Skip to content
The Innovation Process
Activity 4.2 A

Get inspiration for ideas

This activity will help you gain inspiration from areas outside of their everyday experience in order to develop fresh thinking.

While participants might have the potential to contribute great ideas for ways to solve your problem, sometimes they might be too constrained in their thinking or might feel that they lack inspiration. The tools in this activity provide ways of helping people gain inspiration from areas outside of their everyday experience and to encourage fresh thinking on a given subject.

There are a number of research methods used for gaining inspiration ways in which users are already responding to a problem. In the Search stage, we provide guidance on approaches such as Positive Deviance, Appreciative Inquiry and the Lead User methodology. You may have found solutions that did not fit your problem well enough to be adopted and adapted, but did have good features that might be part of a potential solution. We encourage you to use insights and examples found through your search process to provide inspiration idea generation.

Innovation has frequently been inspired by experiences and observations made in one context or industry that have been re-imagined to solve a similar problem in a very different environment. In an article for Hype Innovation, John Bessant outlines the power of ‘recombinant innovation’ as a way to drive impactful innovations by gaining inspiration from others. The following exercises provide further options for sparking inspiration.

Analogous Inspiration

Analogous Inspiration is a way of seeking inspiration from examples of solutions to problems that have been solved elsewhere, but that have some similar characteristics to your own problem. There are five steps to this process.

  1. Gather examples from research carried out in the Search stage or get participants to brainstorm analogous situations to the problem you are trying to address.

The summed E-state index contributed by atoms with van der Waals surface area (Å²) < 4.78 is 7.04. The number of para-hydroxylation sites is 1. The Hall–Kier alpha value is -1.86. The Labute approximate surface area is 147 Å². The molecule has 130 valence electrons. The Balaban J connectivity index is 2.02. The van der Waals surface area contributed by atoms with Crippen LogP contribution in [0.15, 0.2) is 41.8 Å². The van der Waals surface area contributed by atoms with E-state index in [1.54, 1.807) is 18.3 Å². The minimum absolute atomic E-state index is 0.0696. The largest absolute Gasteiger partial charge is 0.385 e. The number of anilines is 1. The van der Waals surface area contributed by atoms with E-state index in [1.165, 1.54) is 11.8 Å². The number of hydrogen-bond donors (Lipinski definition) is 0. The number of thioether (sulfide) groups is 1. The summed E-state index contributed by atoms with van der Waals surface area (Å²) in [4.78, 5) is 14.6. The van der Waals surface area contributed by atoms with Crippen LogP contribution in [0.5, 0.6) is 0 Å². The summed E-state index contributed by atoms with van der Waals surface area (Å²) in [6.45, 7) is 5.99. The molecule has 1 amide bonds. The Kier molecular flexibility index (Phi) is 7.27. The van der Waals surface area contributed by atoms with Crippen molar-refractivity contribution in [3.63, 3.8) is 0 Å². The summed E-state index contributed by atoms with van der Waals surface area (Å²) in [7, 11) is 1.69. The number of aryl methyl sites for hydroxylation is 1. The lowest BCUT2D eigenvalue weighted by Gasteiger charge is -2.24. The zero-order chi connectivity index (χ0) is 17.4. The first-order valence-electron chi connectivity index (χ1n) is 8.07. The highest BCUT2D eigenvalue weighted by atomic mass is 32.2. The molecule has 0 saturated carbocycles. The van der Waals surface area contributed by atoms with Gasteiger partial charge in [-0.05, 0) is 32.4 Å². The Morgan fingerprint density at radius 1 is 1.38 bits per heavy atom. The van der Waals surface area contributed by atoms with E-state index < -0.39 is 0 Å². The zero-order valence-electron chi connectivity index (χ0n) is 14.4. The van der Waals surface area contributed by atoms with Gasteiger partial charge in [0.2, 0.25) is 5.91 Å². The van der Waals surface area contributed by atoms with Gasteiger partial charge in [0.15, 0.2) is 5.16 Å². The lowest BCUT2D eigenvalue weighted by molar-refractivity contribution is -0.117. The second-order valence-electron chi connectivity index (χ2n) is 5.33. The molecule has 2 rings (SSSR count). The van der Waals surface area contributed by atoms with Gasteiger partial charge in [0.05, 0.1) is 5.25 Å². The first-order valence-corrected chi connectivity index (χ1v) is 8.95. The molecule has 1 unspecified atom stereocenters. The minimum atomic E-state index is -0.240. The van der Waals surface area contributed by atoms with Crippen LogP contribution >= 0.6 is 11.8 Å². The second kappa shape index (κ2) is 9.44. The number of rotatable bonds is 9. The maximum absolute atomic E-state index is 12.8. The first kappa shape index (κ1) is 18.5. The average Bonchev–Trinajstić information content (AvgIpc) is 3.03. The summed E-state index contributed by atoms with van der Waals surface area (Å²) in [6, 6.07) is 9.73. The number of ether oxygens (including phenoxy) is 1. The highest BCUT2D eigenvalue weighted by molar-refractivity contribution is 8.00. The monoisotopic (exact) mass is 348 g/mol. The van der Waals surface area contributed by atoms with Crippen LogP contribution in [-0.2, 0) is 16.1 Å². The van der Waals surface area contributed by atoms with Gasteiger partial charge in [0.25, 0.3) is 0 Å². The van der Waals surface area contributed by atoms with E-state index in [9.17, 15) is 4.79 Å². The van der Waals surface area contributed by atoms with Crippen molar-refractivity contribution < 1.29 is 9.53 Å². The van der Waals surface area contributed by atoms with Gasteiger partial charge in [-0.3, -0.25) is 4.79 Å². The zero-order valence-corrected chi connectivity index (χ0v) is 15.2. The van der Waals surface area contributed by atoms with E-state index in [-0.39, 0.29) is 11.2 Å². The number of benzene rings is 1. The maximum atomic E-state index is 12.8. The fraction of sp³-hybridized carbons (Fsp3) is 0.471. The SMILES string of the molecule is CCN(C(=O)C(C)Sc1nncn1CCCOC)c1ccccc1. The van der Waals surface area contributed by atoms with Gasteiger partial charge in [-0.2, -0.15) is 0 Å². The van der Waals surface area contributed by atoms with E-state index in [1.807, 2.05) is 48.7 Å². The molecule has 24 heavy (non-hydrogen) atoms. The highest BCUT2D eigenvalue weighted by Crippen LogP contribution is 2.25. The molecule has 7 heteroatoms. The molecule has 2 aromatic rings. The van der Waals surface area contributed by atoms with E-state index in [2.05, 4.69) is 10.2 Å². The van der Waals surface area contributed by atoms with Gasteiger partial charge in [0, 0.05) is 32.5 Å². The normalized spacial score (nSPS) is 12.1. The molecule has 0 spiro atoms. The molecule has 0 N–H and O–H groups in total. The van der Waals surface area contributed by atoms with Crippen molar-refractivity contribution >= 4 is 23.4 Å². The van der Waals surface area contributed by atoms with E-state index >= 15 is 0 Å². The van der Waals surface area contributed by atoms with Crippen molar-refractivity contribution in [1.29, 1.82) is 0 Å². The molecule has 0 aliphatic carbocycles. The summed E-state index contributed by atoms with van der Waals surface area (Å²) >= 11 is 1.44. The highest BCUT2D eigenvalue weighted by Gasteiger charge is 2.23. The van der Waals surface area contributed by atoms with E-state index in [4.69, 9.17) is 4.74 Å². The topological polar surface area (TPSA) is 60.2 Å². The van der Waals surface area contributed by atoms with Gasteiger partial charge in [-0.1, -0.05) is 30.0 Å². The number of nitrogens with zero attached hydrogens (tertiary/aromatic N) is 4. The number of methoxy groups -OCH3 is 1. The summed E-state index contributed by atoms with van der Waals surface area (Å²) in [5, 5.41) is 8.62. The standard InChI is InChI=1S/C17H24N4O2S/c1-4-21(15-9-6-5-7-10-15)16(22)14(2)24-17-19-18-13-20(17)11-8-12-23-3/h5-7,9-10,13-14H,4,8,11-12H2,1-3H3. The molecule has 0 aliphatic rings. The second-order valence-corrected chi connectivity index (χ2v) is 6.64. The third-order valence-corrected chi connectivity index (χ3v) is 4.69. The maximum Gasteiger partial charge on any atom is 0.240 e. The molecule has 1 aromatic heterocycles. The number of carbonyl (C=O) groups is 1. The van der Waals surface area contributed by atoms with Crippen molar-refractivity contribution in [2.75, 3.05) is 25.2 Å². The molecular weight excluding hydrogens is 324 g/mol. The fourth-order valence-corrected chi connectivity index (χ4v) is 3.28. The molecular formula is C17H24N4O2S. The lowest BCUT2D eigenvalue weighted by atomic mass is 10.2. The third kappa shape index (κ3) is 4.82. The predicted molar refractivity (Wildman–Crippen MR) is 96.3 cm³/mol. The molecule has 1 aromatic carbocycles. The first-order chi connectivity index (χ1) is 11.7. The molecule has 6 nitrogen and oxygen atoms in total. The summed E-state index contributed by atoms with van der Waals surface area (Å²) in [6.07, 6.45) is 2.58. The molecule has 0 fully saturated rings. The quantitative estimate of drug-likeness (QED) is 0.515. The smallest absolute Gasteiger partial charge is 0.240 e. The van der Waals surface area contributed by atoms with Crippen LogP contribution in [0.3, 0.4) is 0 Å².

2. Before the session, ask participants to produce short case studies for each analogous situation. These should be no more than one A4 page, and should include information on the problem, the problem holder and the solution, including photos, diagrams and other visual cues to enable understanding.
  3. As a group, discuss each case study, paying particular attention to aspects of the solution that could be transferable to your situation and listing these on paper.
  4. As a group, go through the list of potential transferable aspects, identifying how you might transfer each.
  5. Finally, assess whether those aspects that you feel can be transferred are realistically feasible, and whether they pose any significant risks in humanitarian environments that might not be present in other contexts.

IDEO’s Design Kit provides a similar exercise and some useful further guidance. If you use this tool, you should ensure that you add in step 5 above.

Lotus Blossom

Lotus Blossom is another tool that can be used as a structured and visual way of finding inspiration from other innovations or solutions. The tool encourages you to map out the design criteria you developed in the Search stage, and to identify inspirational examples that relate to each criteria. It provides a diffferent approach by prompting participants to break down the characteristics of the inspirational example in a structured way. Download the template provided and follow the simple instructions.